sounding shell of fiction. This, we een and no greet, for it' we saught the think, is as it should be, we at least
could have no hope of being heard
when the Courier had to tell the “ Help, Lord, because the godly man
world of a victory, or the Chronicle Doch daily fade away ;
warned its readers to expect a defeat. And from among the sons of men
We were neither defenders nor avenThe faithful do decay."
gers of our country, and we could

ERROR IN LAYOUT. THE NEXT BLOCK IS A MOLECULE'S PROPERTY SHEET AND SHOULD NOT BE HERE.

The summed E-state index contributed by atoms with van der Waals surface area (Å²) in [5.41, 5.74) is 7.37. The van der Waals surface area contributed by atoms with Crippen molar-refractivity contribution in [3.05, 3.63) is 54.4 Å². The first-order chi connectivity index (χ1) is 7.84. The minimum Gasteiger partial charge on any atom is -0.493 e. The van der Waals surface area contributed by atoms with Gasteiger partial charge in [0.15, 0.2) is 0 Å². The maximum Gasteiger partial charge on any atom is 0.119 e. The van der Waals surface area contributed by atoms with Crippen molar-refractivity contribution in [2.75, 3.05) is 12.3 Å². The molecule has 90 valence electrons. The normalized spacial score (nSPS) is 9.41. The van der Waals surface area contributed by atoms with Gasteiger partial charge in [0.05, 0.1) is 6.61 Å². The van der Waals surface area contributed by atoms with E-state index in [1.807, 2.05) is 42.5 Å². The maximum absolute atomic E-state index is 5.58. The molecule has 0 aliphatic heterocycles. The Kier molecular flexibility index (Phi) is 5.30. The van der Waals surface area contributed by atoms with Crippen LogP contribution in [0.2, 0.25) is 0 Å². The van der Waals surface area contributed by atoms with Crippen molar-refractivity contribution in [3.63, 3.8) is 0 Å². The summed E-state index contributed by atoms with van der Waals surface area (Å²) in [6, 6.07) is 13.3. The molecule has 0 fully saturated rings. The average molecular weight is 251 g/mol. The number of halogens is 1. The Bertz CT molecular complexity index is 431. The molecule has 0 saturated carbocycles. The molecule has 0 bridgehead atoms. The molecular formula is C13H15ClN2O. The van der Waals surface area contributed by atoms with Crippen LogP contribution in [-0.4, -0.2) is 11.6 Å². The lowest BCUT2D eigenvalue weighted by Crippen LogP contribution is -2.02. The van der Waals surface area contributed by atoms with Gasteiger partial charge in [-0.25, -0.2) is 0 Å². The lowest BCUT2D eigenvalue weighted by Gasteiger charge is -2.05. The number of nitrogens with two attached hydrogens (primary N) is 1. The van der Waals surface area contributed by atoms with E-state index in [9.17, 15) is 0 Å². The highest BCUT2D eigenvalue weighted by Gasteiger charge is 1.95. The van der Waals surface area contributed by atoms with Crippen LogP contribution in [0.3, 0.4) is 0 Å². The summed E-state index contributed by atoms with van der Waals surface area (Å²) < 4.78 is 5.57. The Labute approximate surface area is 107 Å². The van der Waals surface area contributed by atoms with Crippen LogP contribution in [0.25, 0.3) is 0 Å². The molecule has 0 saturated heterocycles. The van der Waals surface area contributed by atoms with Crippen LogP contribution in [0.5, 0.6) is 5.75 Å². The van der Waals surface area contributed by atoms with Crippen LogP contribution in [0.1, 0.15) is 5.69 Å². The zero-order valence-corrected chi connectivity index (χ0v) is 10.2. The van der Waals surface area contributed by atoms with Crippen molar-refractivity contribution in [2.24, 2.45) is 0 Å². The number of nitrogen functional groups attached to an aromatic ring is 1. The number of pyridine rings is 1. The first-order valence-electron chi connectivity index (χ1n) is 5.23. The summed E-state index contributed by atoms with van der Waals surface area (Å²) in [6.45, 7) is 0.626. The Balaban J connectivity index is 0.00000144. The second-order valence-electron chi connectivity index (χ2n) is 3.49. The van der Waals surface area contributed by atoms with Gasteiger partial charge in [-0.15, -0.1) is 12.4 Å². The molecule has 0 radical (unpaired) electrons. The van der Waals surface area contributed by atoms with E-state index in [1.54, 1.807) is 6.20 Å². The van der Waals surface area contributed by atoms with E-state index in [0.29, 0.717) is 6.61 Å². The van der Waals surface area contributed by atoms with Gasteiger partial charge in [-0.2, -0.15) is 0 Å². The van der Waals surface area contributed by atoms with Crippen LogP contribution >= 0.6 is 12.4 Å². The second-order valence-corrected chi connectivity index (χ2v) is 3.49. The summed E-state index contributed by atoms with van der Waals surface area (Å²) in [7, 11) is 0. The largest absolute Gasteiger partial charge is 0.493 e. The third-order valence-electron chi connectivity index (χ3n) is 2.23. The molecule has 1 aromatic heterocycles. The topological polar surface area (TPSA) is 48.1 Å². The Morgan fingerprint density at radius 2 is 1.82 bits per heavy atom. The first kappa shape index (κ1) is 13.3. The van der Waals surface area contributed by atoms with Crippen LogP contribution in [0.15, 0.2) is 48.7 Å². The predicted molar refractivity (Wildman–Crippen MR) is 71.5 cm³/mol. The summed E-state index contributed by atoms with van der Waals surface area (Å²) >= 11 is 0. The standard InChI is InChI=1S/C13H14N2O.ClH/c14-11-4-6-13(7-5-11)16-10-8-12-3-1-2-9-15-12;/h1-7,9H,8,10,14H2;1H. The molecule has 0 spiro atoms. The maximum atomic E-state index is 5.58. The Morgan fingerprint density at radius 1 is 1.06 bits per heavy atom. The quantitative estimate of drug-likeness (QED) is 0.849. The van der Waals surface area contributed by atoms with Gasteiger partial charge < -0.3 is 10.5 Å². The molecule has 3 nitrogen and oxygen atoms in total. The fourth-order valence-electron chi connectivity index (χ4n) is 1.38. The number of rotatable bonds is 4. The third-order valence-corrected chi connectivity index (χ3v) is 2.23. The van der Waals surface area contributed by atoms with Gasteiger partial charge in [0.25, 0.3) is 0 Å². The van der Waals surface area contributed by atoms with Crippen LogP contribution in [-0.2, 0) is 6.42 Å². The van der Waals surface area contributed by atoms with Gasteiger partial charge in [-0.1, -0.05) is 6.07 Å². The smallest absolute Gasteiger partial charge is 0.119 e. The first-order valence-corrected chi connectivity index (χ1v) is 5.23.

only expect to amuse it when it had sheets. The Professors think a numno claims on its more serious atten- ber of little blows are more agreeable tion. Even now we are afraid the than one large blow, and they assault noise of the radicals will drown our the citadel of ignorance with their pastill voice ; at least we shall find an per bullets twice a week. They are excuse for “ the world's neglect,” in in league with the garrison, and rathe uproar which civil broil engen- ther desire to tickle them out of their ders, and we shall still flatter our- strong hold, than to force them to selves, that but for deep public dis- evacuate. They are not likely to contress, our writings would have been quer the world by storm. We hastily nailed on the mast of fame, a signal ran over the whole, and saw little for ages to come. Full of the scene that we in our then frame of mind we bad witnessed, we hastened home could employ. Short literary notices to inscribe it in our cominon-place of new books, with the sum and subbook, and found on our arrival a vast stance of their information, they give collection of German reviews and lite- rarely extracted—a sort of catalogue rary journals heaped on our table, raisonné is a very useful but not a which interested us almost as much very amusing book. But here, mixas the Monastery, and made us for a ed with the rest, is the Account of the moment forget it. They were the Proceedings of the Society of Sciences first we had received this year, the itself, which celebrated, on the 13th ice having interrupted the communi- of November 1819, the eighty-sixth cation. Our own journals come to us anniversary of its foundation. The day after day, and so gradually and Society changed its president for the constantly, that we are scarcely sensi- year, heard some papers read, and ble of the quantity of mental food we mourned over the members they had devour; but wben we receive at one lost in the year. Among these we moment a six months allowance, we noticed Count Festetics, so well known are astonished at our own gluttony. for his endeavours to promote knowWe ran over number after number, ledge in Hungary, and the celebratand pumphlet after pamphlet, as if ed French volcanist, Faujas St Fond, we thought we could catch the infor- who was in the habit of calling a mation they contained merely by destroying volcano, Un tres beau looking on the covers. We wished Phenomene. The society also apfor a dozen pair of eyes and half a pointed certain prizes for the endozen minds, to see and comprehenä suing year. Few of our readers, we the whole at once. We were afraid believe, are likely to be candidates for that our ingenious, speculative, and these, and we therefore pass industrious brethren on the opposite Should any of our literary friends, side of the water, might, in the six however, be anxious to obtain the homonths we have lost sight of them, nours and the ducats which the Sohave found a north polar passage in ciety have it in their power to give, that region (the air) in which they they will find all the conditions which are said to reign paramount, and have it is necessary to comply with menarrived at the el dorulo of science and tioned in the 194th Number, publishknowledge. Our fears were, how- ed the 4th of December 1819, of the ever, without foundation, and our above mentioned journal. It may be wishes also were vain. To ascertain of some interest to mention, that Prothe value of our treasure it was ne- fessor and Hofrath Hauseman read a cessary to examine it more minutely description to the Society of a me